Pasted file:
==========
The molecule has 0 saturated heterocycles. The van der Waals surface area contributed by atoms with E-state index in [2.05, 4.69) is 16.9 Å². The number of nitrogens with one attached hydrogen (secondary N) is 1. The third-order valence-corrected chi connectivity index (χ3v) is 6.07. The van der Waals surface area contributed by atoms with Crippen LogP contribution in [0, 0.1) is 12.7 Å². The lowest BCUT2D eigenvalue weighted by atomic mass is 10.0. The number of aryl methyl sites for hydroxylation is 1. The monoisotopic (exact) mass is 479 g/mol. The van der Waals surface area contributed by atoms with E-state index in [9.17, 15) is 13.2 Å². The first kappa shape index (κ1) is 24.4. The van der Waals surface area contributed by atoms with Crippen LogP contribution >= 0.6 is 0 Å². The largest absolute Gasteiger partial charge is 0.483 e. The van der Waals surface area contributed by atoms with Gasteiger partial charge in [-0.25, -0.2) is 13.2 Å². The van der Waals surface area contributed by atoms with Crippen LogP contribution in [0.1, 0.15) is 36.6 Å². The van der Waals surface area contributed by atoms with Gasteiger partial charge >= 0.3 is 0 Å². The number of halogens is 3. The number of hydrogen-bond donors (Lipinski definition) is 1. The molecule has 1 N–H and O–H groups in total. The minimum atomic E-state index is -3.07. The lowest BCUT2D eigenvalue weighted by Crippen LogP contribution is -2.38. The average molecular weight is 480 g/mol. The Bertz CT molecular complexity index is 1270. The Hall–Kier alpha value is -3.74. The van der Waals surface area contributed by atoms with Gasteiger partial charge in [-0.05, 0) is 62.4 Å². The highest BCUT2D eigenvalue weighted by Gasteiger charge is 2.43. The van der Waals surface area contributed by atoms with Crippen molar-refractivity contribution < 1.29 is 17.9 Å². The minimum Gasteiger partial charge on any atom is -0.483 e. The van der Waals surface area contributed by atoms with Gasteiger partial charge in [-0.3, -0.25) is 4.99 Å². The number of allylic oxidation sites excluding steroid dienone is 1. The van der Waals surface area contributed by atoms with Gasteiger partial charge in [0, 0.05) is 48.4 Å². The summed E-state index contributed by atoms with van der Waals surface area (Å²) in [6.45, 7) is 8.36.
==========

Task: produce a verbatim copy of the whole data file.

The molecule has 0 saturated heterocycles. The van der Waals surface area contributed by atoms with E-state index in [2.05, 4.69) is 16.9 Å². The number of nitrogens with one attached hydrogen (secondary N) is 1. The third-order valence-corrected chi connectivity index (χ3v) is 6.07. The van der Waals surface area contributed by atoms with Crippen LogP contribution in [0, 0.1) is 12.7 Å². The lowest BCUT2D eigenvalue weighted by atomic mass is 10.0. The number of aryl methyl sites for hydroxylation is 1. The monoisotopic (exact) mass is 479 g/mol. The van der Waals surface area contributed by atoms with E-state index in [9.17, 15) is 13.2 Å². The first kappa shape index (κ1) is 24.4. The van der Waals surface area contributed by atoms with Crippen LogP contribution >= 0.6 is 0 Å². The largest absolute Gasteiger partial charge is 0.483 e. The van der Waals surface area contributed by atoms with Gasteiger partial charge in [-0.25, -0.2) is 13.2 Å². The van der Waals surface area contributed by atoms with Crippen LogP contribution in [0.1, 0.15) is 36.6 Å². The van der Waals surface area contributed by atoms with Gasteiger partial charge >= 0.3 is 0 Å². The number of halogens is 3. The number of hydrogen-bond donors (Lipinski definition) is 1. The molecule has 1 N–H and O–H groups in total. The minimum atomic E-state index is -3.07. The lowest BCUT2D eigenvalue weighted by Crippen LogP contribution is -2.38. The average molecular weight is 480 g/mol. The Bertz CT molecular complexity index is 1270. The Hall–Kier alpha value is -3.74. The van der Waals surface area contributed by atoms with Gasteiger partial charge in [-0.05, 0) is 62.4 Å². The highest BCUT2D eigenvalue weighted by Gasteiger charge is 2.43. The van der Waals surface area contributed by atoms with Crippen molar-refractivity contribution < 1.29 is 17.9 Å². The minimum Gasteiger partial charge on any atom is -0.483 e. The van der Waals surface area contributed by atoms with Gasteiger partial charge in [-0.3, -0.25) is 4.99 Å². The number of allylic oxidation sites excluding steroid dienone is 1. The van der Waals surface area contributed by atoms with Gasteiger partial charge in [0, 0.05) is 48.4 Å². The summed E-state index contributed by atoms with van der Waals surface area (Å²) in [6.45, 7) is 8.36.